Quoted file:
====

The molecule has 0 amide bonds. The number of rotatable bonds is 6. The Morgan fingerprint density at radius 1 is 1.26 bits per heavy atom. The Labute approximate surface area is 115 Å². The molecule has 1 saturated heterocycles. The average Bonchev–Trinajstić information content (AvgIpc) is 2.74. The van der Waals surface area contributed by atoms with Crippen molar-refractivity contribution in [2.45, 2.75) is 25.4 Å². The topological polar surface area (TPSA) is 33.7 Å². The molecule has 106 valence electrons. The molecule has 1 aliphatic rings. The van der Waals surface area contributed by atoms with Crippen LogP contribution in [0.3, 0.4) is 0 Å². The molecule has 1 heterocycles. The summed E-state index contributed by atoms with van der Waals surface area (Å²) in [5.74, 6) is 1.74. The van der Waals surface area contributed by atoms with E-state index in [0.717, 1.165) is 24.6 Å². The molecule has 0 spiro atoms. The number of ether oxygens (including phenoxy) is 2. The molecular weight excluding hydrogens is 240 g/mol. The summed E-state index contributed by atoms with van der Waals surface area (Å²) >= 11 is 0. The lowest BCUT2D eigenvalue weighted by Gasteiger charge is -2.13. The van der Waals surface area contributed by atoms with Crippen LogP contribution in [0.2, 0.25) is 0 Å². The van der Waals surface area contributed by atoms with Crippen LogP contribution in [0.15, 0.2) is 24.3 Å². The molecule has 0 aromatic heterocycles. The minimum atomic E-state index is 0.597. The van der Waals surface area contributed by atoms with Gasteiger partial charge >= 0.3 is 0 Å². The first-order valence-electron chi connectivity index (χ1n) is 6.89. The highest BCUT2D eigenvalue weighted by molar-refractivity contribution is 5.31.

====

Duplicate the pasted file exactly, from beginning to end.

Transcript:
The molecule has 0 amide bonds. The number of rotatable bonds is 6. The Morgan fingerprint density at radius 1 is 1.26 bits per heavy atom. The Labute approximate surface area is 115 Å². The molecule has 1 saturated heterocycles. The average Bonchev–Trinajstić information content (AvgIpc) is 2.74. The van der Waals surface area contributed by atoms with Crippen molar-refractivity contribution in [2.45, 2.75) is 25.4 Å². The topological polar surface area (TPSA) is 33.7 Å². The molecule has 106 valence electrons. The molecule has 1 aliphatic rings. The van der Waals surface area contributed by atoms with Crippen LogP contribution in [0.3, 0.4) is 0 Å². The molecule has 1 heterocycles. The summed E-state index contributed by atoms with van der Waals surface area (Å²) in [5.74, 6) is 1.74. The van der Waals surface area contributed by atoms with E-state index in [0.717, 1.165) is 24.6 Å². The molecule has 0 spiro atoms. The number of ether oxygens (including phenoxy) is 2. The molecular weight excluding hydrogens is 240 g/mol. The summed E-state index contributed by atoms with van der Waals surface area (Å²) >= 11 is 0. The lowest BCUT2D eigenvalue weighted by Gasteiger charge is -2.13. The van der Waals surface area contributed by atoms with Crippen LogP contribution in [0.2, 0.25) is 0 Å². The van der Waals surface area contributed by atoms with Crippen LogP contribution in [0.15, 0.2) is 24.3 Å². The molecule has 0 aromatic heterocycles. The minimum atomic E-state index is 0.597. The van der Waals surface area contributed by atoms with Gasteiger partial charge >= 0.3 is 0 Å². The first-order valence-electron chi connectivity index (χ1n) is 6.89. The highest BCUT2D eigenvalue weighted by molar-refractivity contribution is 5.31.